Special Forum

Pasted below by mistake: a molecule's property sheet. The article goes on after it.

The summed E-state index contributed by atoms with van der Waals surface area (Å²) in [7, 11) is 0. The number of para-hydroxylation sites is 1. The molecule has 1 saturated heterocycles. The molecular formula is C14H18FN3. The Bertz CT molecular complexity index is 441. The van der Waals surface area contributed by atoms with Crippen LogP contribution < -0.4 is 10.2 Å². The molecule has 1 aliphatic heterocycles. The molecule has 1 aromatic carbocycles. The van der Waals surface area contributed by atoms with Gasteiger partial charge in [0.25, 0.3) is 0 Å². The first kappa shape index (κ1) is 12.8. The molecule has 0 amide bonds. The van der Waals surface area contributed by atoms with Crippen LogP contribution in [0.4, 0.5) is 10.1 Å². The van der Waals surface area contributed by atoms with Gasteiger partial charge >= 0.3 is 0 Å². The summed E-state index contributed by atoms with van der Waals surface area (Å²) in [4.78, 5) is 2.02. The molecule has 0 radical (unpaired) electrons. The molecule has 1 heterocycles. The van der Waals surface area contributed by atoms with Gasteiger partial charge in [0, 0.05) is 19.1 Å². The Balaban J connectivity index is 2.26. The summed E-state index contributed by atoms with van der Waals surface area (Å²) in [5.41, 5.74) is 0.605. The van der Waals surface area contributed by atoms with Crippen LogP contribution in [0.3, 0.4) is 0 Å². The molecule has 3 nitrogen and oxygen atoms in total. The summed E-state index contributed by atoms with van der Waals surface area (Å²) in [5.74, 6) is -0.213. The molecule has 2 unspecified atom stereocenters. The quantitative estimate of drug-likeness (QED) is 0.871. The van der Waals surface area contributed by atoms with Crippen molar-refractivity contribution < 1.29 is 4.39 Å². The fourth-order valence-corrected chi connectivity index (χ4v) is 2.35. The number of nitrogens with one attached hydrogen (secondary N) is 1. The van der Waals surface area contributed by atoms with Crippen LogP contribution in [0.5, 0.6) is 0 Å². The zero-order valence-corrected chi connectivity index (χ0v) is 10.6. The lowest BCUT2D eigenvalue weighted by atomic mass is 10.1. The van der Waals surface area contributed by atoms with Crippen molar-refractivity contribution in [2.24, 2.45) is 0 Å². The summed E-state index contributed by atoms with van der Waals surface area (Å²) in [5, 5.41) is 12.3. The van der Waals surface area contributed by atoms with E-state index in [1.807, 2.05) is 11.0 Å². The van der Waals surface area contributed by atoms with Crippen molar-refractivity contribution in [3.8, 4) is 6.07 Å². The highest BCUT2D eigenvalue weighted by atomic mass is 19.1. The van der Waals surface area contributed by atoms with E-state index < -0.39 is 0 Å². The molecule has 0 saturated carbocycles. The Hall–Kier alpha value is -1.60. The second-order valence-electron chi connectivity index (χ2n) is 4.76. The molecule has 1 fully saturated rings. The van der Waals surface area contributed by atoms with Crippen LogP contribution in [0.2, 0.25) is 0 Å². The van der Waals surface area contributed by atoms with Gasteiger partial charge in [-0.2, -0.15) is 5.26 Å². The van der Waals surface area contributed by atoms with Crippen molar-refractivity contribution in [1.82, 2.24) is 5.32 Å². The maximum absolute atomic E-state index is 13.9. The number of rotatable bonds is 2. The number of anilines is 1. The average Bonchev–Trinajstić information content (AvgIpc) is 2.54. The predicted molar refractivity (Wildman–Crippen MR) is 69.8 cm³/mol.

Arguably the leading challenge for US national security strategy in the coming decade is to recalibrate the US role for a more multipolar world order. The geopolitical as well as ideological foundations of the postwar order are under increasing strain.1 States with regional or global ambitions such as Russia, China, and Iran are challenging both the rules of the order and who sets them. Along with North Korea, they have sought to develop military capabilities capable of denying US access to key regions. Meanwhile the rise of anti-globalization sentiment around the world is fueling populism and nationalism and undercutting the dominant neo-liberal ideology of the postwar era.2 At the same time, a new US administration is coming into office that could upend many assumptions about US national security strategy.

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